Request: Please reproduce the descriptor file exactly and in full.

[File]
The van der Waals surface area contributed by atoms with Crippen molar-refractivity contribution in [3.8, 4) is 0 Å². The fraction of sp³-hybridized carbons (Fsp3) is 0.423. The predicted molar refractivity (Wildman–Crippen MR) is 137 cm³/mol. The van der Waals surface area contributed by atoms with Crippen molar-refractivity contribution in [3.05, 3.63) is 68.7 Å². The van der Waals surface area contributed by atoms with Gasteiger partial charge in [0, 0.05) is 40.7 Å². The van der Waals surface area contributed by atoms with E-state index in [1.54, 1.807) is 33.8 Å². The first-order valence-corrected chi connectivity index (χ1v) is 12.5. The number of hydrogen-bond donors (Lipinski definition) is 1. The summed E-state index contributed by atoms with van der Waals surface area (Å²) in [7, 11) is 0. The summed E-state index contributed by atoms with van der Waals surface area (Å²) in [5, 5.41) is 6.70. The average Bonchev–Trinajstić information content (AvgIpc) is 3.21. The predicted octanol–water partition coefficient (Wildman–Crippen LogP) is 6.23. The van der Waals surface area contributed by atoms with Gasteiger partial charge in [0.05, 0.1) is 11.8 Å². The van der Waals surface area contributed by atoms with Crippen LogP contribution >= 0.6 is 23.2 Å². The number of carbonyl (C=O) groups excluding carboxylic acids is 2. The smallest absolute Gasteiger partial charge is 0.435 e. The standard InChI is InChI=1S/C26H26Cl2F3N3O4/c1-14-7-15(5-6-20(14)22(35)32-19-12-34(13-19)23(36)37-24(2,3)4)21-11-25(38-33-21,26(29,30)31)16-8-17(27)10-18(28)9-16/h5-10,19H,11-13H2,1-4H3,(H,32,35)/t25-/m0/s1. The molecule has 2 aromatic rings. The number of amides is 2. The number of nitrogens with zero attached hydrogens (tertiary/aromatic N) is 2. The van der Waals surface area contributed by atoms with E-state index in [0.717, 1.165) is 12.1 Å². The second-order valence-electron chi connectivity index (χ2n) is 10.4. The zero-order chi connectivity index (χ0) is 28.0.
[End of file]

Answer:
The van der Waals surface area contributed by atoms with Crippen molar-refractivity contribution in [3.8, 4) is 0 Å². The fraction of sp³-hybridized carbons (Fsp3) is 0.423. The predicted molar refractivity (Wildman–Crippen MR) is 137 cm³/mol. The van der Waals surface area contributed by atoms with Crippen molar-refractivity contribution in [3.05, 3.63) is 68.7 Å². The van der Waals surface area contributed by atoms with Gasteiger partial charge in [0, 0.05) is 40.7 Å². The van der Waals surface area contributed by atoms with E-state index in [1.54, 1.807) is 33.8 Å². The first-order valence-corrected chi connectivity index (χ1v) is 12.5. The number of hydrogen-bond donors (Lipinski definition) is 1. The summed E-state index contributed by atoms with van der Waals surface area (Å²) in [7, 11) is 0. The summed E-state index contributed by atoms with van der Waals surface area (Å²) in [5, 5.41) is 6.70. The average Bonchev–Trinajstić information content (AvgIpc) is 3.21. The predicted octanol–water partition coefficient (Wildman–Crippen LogP) is 6.23. The van der Waals surface area contributed by atoms with Gasteiger partial charge in [0.05, 0.1) is 11.8 Å². The van der Waals surface area contributed by atoms with Crippen LogP contribution >= 0.6 is 23.2 Å². The number of carbonyl (C=O) groups excluding carboxylic acids is 2. The smallest absolute Gasteiger partial charge is 0.435 e. The standard InChI is InChI=1S/C26H26Cl2F3N3O4/c1-14-7-15(5-6-20(14)22(35)32-19-12-34(13-19)23(36)37-24(2,3)4)21-11-25(38-33-21,26(29,30)31)16-8-17(27)10-18(28)9-16/h5-10,19H,11-13H2,1-4H3,(H,32,35)/t25-/m0/s1. The molecule has 2 aromatic rings. The number of amides is 2. The number of nitrogens with zero attached hydrogens (tertiary/aromatic N) is 2. The van der Waals surface area contributed by atoms with E-state index in [0.717, 1.165) is 12.1 Å². The second-order valence-electron chi connectivity index (χ2n) is 10.4. The zero-order chi connectivity index (χ0) is 28.0.